During that show, Gary Hess, a Web-based software expert and consultant, and Barbara Cure, an e-commerce consultant for NCR Services, urged credit unions to be strategic with their mobile moves, and not be tempted to simply repurpose Web content or online bill-payment services on the mobile channel.
Cure says credit unions should use the ATM and mobile channels to push financial information out, as well as to pull personal user information in — to enhance customer relationship management and target marketing efforts.
“It could potentially offer a way to collect new members, too,” she said.
During RD, a number of industry players and experts supported Cure’s findings.
Dan Schatt, a former industry analyst now charged with pushing PayPal’s mobile payments services to U.S. banks and credit unions, says he sees partnerships between financial institutions and technology providers, rather than in-house mobile solutions, paving the way to the mobile-payments future.
Schatt, senior director and head of financial innovations for PayPal, says rather than competing with banks and credit unions, PayPal is interested in collaborating. Through its partnerships with S1 and FIS, PayPal is facilitating international P2P payments that can be integrated with an FI's banking accounts. Schatt sees the collaboration as a way for domestic FIs to capture and drive global money transfers — a space that is currently dominated by money-transfer providers such as Western Union and MoneyGram.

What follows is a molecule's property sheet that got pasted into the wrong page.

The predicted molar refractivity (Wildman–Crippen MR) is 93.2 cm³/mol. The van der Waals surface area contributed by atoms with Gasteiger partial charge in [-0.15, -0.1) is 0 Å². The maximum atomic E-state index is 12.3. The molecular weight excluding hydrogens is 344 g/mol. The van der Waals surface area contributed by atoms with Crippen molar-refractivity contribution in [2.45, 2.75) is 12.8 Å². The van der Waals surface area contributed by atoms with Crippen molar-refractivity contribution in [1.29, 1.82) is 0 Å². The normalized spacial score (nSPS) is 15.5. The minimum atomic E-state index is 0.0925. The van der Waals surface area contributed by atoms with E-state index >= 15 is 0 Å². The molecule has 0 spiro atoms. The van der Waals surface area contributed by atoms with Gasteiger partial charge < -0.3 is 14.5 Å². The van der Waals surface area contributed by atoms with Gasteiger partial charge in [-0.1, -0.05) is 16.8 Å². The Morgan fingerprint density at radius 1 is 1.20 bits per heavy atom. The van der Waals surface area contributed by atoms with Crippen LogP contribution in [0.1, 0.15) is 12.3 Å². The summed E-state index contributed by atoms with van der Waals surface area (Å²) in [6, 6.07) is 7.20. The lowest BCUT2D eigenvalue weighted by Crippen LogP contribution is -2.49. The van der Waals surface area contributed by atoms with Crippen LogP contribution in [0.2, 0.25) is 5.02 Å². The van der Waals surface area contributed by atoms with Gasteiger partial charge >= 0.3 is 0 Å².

Others, like ACI Worldwide and Fiserv, see a mix of opportunities in the mobile space — some that are managed in-house, some that are not.
ACI’s Bruce Parker says the Agile Payments Solution is ACI’s “new vision” for the industry, and it includes mobile banking.
“This is a solution that works across channels. Banks have kept things in silos for so long to cut costs, they’ve handicapped themselves,” Parker said. “Here, we are partnering with companies that specialize in different channels, like the mobile channel, and packaging it in a way that will be easy for the institution to use.”
Fiserv, with its MobileMoney solution, sees mobile in similar way. Steve Shaw, director of strategic marketing of Fiserv’s Electronic Banking Services, says Fiserv has launched an ASP version of MobileMoney, enabling smaller FIs to leverage the technology without the overhead associated with managing an in-house mobile platform. The platform also leverages person-to-person payments through the ACH network, eliminating the need for a third-party to facilitate the payments.
But the avenue an FI pursues, whether it includes mobile payments or simply mobile banking through SMS/text messaging, must be based on consumer preferences and demand.
“Banks should not focus on a solution that only works within their online banking platform, but rather should look for solutions that can be used by any customer, particularly when it comes to payments,” De Castro writes. “With penetration rates for online banking hovering below 50 percent, banks miss out on a significant portion of their customer base by focusing on a solution just for online customers.”
by Tracy Kitten